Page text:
Namibia: Pdm Calls for More Shelters for Vulnerable Children

25 September 2020

POPULAR Democratic Movement parliamentarian Jenifer van den Heever wants the government to construct safe houses to accommodate hundreds of homeless children who live on the streets.

Van den Heever made this demand in the National Assembly on Wednesday when she motivated a motion to discuss the need for safe houses for street children. She said the government has been overlooking the need to establish safe houses for these children since 2008.

She noted the effort the Ministry of Gender Equality and Child Welfare has made to get the children into daycare and after-school centres where they were offered meals and various extramural activities, but said this has proven futile "as the children had returned to the streets to make easy money".

"It is clear that the children need a robust rehabilitation programme and the need is rising due to their economic hardships. We must never stand accused of neglecting our social responsibility because of a callous attitude," she said.

According to her, in 2012, the United Nations Children's Fund estimated that about 307 000 children in Namibia live in poverty and that a further 167 000 live in extreme poverty.

In 2009, the Namibia Statistics Agency also concluded that one out of two children in Namibia grows up in a poor household. The bulk of these children end up running from home, and living in the streets to solicit a living.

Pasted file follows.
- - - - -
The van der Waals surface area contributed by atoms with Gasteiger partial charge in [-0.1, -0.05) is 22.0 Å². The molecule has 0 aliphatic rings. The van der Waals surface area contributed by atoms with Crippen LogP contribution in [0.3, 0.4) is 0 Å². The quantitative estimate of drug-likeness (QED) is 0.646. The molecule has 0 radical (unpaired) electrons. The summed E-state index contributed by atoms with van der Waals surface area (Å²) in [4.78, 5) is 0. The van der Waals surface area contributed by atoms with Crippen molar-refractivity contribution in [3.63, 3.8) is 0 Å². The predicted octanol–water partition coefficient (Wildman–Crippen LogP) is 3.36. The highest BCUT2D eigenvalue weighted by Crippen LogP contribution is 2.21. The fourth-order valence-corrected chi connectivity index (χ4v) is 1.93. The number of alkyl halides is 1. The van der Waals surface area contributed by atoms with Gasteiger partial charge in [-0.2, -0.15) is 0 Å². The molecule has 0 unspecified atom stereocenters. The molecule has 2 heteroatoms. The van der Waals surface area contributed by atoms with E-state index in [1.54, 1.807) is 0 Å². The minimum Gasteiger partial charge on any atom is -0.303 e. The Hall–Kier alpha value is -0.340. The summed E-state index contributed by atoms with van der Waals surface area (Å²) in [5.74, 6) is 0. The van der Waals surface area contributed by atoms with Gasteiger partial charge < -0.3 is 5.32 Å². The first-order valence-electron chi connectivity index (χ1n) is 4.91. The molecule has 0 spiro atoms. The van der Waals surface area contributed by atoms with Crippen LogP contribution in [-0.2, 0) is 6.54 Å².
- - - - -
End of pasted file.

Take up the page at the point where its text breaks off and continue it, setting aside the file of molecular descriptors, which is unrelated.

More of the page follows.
It is, therefore, the government's responsibility, according to Van den Heever, to help the children on the streets and integrate them back in society.

One way of doing that, the PDM MP said, was by providing them with safe housing.

At the moment, there were only five registered places of safety for these children in Namibia, Van den Heever noted.

These are run by non-governmental organisations, which receive a small subsidy from the government.

The government only manages one children's home in Windhoek, whose existing structures are in dire need of improvement and reform, she said.

Although there are temporary places for children on the street, they are only there for emergency situations.

By establishing more safe shelters for the street children on the street, Van den Heever said the government will not only be addressing their homelessness but also giving them a greater opportunity at a brighter future.

Swapo member of parliament Lucia Witbooi agreed that the issue of children living on the street, if not addressed, could create multiple societal problems.

The lack of rehabilitation centres for children, Witbooi said, also adds to the problem.

"The lack of national documents of parents and children delays service delivery, especially access to state grants, access to health services and referring children to alternative services. Some who are reintegrated into schools show a lot of behavioural problems, drop out of school, are suspended or run away from schools," Witbooi said.

She said the solution to the plight of children on the street can only be realised if all stakeholders, such as the police, regional governors and NGOs, collaborate.

"School reintegration programme, are available in the regions. Children can be placed in boarding schools outside the attraction of the negative environment," she said.

Witbooi urged the public to stop giving money to children on the streets as this encourages them to remain on the street.

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